• Culture is the human ecosystem. Civilization is the organization which implements culture; culture is the set of values and behaviors of a group. Culture thus arises from genetics and is destroyed when hybridization occurs. Culture represents an “inner force,” or one paired with intuition, among those whose ancestors lived within a group and were subject to its selection pressures.

  • Ideology is a replacement for culture. Ideology, along with the indoctrination and reward structures required to implement it, is a replacement for culture and other traits of a population. It uses social means to replace intuition and other inner forces.

  • Language is a virus that seeks to supplant natural order. People are able to use language to manipulate one another, and through this can get ahead with social/ideological means instead of by producing actual results in external reality. From Tom Wolfe:

    Evolution came to an end when the human beast developed speech! As soon as he became not Homo sapiens, “man reasoning,” but Homo loquax, “man talking”! Speech gave the human beast far more than an ingenious tool. Speech was a veritable nuclear weapon! It gave the human beast the powers of reason, complex memory, and long-term planning, eventually in the form of print and engineering plans. Speech gave him the power to enlarge his food supply at will through an artifice called farming. Speech ended not only the evolution of man, by making it no longer necessary, but also the evolution of animals!

    And William S. Burroughs from The Ticket That Exploded (1962):

    From symbiosis to parasitism is a short step. The word is now a virus. The flu virus may have once been a healthy lung cell. It is now a parasitic organism that invades and damages the central nervous system. Modern man has lost the option of silence. Try halting sub-vocal speech. Try to achieve even ten seconds of inner silence. You will encounter a resisting organism that forces you to talk. That organism is the word.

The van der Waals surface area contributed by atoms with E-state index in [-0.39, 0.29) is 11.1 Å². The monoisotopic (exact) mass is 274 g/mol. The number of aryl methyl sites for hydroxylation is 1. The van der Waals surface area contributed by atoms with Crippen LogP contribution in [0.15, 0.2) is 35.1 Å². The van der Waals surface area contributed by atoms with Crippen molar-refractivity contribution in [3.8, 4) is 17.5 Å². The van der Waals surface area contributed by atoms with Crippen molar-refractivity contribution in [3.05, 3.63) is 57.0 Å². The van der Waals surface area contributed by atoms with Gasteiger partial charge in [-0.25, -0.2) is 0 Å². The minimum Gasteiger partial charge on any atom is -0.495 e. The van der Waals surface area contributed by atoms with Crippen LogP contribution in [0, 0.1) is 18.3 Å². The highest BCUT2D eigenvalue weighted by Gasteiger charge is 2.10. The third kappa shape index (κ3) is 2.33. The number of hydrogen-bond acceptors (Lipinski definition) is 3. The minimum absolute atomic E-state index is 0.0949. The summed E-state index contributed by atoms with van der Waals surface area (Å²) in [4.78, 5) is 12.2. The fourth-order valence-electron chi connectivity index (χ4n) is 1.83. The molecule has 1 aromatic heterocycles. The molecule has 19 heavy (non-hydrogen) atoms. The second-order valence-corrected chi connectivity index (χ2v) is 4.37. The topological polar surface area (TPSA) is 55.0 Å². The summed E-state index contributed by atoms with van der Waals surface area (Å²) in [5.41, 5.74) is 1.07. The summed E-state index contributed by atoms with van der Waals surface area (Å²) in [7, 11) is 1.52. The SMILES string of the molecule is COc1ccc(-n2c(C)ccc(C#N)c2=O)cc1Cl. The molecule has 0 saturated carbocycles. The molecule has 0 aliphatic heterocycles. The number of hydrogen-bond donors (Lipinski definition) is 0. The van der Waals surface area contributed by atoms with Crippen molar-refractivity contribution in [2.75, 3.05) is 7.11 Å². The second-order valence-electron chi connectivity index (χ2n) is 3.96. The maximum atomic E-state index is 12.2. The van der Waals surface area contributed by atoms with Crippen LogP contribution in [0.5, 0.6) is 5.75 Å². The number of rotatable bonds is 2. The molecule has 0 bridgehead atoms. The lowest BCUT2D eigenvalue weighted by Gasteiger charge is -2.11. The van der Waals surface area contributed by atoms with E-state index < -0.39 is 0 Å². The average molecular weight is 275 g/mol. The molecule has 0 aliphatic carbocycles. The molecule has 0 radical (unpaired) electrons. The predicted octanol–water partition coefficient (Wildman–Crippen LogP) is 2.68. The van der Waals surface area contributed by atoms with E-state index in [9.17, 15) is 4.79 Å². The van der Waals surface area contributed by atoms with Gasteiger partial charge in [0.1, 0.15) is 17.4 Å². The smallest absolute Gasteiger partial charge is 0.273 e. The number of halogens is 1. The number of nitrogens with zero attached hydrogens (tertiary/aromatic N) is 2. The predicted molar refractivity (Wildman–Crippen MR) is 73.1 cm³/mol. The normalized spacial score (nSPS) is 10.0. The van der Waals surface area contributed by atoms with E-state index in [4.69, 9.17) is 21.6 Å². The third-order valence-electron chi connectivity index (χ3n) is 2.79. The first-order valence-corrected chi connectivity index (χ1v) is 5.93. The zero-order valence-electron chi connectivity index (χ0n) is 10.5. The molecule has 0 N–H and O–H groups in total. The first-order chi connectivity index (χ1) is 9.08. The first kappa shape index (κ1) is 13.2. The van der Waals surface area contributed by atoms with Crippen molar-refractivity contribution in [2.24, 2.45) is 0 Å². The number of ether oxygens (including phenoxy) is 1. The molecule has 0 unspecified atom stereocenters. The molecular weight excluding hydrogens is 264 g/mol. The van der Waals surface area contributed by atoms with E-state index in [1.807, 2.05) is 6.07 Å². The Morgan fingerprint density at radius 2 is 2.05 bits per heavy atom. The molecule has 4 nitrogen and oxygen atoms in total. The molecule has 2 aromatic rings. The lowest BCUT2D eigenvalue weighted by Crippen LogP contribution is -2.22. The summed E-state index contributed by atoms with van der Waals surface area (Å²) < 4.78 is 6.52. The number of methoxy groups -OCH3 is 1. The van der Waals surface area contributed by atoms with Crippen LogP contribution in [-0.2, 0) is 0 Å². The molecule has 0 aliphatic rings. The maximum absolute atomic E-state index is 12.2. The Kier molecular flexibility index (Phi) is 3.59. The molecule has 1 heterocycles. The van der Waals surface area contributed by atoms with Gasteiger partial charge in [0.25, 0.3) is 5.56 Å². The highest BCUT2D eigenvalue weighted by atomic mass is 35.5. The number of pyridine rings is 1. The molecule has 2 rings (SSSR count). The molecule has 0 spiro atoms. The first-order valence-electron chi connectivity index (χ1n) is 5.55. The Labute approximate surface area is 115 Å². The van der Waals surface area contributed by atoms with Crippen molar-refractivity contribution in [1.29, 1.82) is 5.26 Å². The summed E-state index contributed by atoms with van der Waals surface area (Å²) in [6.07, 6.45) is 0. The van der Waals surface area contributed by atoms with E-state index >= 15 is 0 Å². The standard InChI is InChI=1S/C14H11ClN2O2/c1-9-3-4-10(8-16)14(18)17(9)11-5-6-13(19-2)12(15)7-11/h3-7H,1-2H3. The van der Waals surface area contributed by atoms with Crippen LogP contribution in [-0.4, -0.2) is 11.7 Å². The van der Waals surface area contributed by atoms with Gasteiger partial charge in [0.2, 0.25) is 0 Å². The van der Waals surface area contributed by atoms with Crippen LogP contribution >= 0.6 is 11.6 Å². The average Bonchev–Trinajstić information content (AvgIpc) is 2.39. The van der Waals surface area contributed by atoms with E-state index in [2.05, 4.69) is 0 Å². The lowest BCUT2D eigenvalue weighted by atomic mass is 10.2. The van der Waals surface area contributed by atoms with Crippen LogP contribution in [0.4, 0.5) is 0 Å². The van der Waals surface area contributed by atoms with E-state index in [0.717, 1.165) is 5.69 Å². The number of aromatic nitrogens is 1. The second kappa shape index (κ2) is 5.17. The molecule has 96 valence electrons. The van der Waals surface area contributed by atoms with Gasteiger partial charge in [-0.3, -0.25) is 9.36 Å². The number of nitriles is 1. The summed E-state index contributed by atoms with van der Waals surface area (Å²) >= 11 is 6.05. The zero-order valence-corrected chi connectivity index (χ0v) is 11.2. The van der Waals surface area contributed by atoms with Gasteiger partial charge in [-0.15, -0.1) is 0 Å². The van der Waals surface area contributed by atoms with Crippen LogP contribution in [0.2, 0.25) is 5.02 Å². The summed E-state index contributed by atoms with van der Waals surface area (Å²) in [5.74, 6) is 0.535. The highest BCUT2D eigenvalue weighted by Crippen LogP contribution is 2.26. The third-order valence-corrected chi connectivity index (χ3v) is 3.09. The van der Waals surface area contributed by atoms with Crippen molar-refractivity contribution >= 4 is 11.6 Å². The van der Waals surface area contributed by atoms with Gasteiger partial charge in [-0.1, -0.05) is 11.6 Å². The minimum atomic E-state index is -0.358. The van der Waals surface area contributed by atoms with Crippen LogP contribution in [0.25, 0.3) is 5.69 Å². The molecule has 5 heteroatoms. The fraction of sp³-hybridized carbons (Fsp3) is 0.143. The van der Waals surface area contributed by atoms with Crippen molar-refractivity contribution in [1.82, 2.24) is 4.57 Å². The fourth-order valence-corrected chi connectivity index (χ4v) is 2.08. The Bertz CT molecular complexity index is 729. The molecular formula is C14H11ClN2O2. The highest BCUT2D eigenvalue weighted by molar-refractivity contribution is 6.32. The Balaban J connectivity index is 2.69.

And Friedrich W. Nietzsche in the document that kicked off postmodernism, “On Truth And Lies in an Extra-Moral Sense” (1873):

    But because man, out of need and boredom, wants to exist socially, herd-fashion, he requires a peace pact and he endeavors to banish at least the very crudest bellum omni contra omnes [war of all against all] from his world. This peace pact brings with it something that looks like the first step toward the attainment of this enigmatic urge for truth. For now that is fixed which henceforth shall be “truth”; that is, a regularly valid and obligatory designation of things is invented, and this linguistic legislation also furnishes the first laws of truth: for it is here that the contrast between truth and lie first originates. The liar uses the valid designations, the words, to make the unreal appear as real; he says, for example, “I am rich,” when the word “poor” would be the correct designation of his situation. He abuses the fixed conventions by arbitrary changes or even by reversals of the names. When he does this in a self-serving way damaging to others, then society will no longer trust him but exclude him. Thereby men do not flee from being deceived as much as from being damaged by deception: what they hate at this stage is basically not the deception but the bad, hostile consequences of certain kinds of deceptions.

    In other words, language is used to obscure the selfish motives of the individual which are cloaked in the idea of altruistic motives to help others. This is the essence of Crowdism.

  • The only solution is not methodological. Like its biological counterpart, a virus changes form to evade detection. The only solution is to have a strong sense of purpose and to aggressively filter out anything which does not support it, like deceptive or irrelevant language. This requires a caste system, where the most sensible, noble and intelligent rise above the rest.